You’ve Got Six Years to Sue for Breach of Contract, Right?
Contracting parties in the know are aware that the statute of limitations for breach of contract is six years. But a recent appellate decision reminds us that the parties can shorten that period quite a bit.
A subcontractor that was owed money by the general contractor started a lawsuit in the Supreme Court of Nassau County, looking to collect an outstanding balance of $48,375. The action was started well within the six-year statute of limitations created by the New York State legislature for breach of contract actions.
What the subcontractor overlooked was that its subcontract provided that all actions must be commenced within one year of completing its work. The subcontractor argued that such a shortening of the period of limitations was unenforceable because it was (i) unreasonable, and (ii) the contract was a “contract of adhesion” (i.e., an unfair, one-sided contract presented on a “take it or leave it” basis).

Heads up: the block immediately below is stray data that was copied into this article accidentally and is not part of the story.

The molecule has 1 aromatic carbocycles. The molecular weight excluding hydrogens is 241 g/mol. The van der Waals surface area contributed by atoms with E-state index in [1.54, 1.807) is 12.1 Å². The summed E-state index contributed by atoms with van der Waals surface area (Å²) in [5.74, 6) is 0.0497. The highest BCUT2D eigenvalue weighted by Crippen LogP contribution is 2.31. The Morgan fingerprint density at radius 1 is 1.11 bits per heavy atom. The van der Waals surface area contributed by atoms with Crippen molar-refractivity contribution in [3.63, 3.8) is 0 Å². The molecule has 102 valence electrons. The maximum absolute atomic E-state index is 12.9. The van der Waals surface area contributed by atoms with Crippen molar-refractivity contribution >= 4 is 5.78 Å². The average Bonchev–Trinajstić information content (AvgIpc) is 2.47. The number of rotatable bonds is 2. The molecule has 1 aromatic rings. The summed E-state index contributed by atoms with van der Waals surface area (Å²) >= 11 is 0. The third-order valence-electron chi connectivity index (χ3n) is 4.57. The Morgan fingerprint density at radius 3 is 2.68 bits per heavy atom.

The court rejected both arguments. Parties to a contract are permitted to shorten the six-year statute of limitations (although they may not lengthen it). Some cases have permitted the period of limitations to be shortened to as little as 90 days. A one-year period has often been found to be reasonable. As for the contract of adhesion, that is an argument that almost never succeeds. Sophisticated parties are free to negotiate whatever terms they see fit, and if they are not happy with those terms they are free to walk away from the deal.
Finally, the subcontractor sought to collect under another theory—quantum meruit—which basically ignores the contract (and in the process the shortened period of limitations applicable to contracts) and attempts to collect the “fair and reasonable value” of its services. However, the court held that where an express contract governed the relationship one could not simply ignore it and pursue a quantum meruit theory. The period of limitations remained one year from the completion of work, and the subcontractor’s claim was extinguished.
Once again, the moral of the story is: read your contract before it is too late.
Contact GDB Construction Law attorney Randy J. Heller, Esq. for more information.